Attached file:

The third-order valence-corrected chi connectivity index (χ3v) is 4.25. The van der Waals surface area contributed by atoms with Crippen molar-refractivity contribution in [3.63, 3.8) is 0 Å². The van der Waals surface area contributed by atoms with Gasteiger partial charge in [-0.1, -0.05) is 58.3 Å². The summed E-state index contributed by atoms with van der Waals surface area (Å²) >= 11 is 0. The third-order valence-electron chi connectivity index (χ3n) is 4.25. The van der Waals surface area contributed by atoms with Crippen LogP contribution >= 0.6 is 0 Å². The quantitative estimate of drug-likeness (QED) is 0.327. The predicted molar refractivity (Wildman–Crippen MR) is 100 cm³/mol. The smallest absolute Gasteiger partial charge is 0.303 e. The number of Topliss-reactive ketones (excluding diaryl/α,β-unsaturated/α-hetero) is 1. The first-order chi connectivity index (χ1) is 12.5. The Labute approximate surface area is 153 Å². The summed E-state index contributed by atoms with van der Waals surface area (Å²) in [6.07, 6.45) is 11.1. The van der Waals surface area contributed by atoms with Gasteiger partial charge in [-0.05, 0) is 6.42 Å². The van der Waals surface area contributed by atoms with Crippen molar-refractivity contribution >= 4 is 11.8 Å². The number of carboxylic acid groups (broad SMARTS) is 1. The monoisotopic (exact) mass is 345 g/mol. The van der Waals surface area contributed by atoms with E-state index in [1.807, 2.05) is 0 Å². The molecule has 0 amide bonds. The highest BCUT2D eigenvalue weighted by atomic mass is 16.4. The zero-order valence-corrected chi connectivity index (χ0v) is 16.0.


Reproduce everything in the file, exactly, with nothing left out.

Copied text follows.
The third-order valence-corrected chi connectivity index (χ3v) is 4.25. The van der Waals surface area contributed by atoms with Crippen molar-refractivity contribution in [3.63, 3.8) is 0 Å². The van der Waals surface area contributed by atoms with Gasteiger partial charge in [-0.1, -0.05) is 58.3 Å². The summed E-state index contributed by atoms with van der Waals surface area (Å²) >= 11 is 0. The third-order valence-electron chi connectivity index (χ3n) is 4.25. The van der Waals surface area contributed by atoms with Crippen LogP contribution >= 0.6 is 0 Å². The quantitative estimate of drug-likeness (QED) is 0.327. The predicted molar refractivity (Wildman–Crippen MR) is 100 cm³/mol. The smallest absolute Gasteiger partial charge is 0.303 e. The number of Topliss-reactive ketones (excluding diaryl/α,β-unsaturated/α-hetero) is 1. The first-order chi connectivity index (χ1) is 12.5. The Labute approximate surface area is 153 Å². The summed E-state index contributed by atoms with van der Waals surface area (Å²) in [6.07, 6.45) is 11.1. The van der Waals surface area contributed by atoms with Gasteiger partial charge in [-0.05, 0) is 6.42 Å². The van der Waals surface area contributed by atoms with Crippen molar-refractivity contribution >= 4 is 11.8 Å². The number of carboxylic acid groups (broad SMARTS) is 1. The monoisotopic (exact) mass is 345 g/mol. The van der Waals surface area contributed by atoms with E-state index in [1.807, 2.05) is 0 Å². The molecule has 0 amide bonds. The highest BCUT2D eigenvalue weighted by atomic mass is 16.4. The zero-order valence-corrected chi connectivity index (χ0v) is 16.0.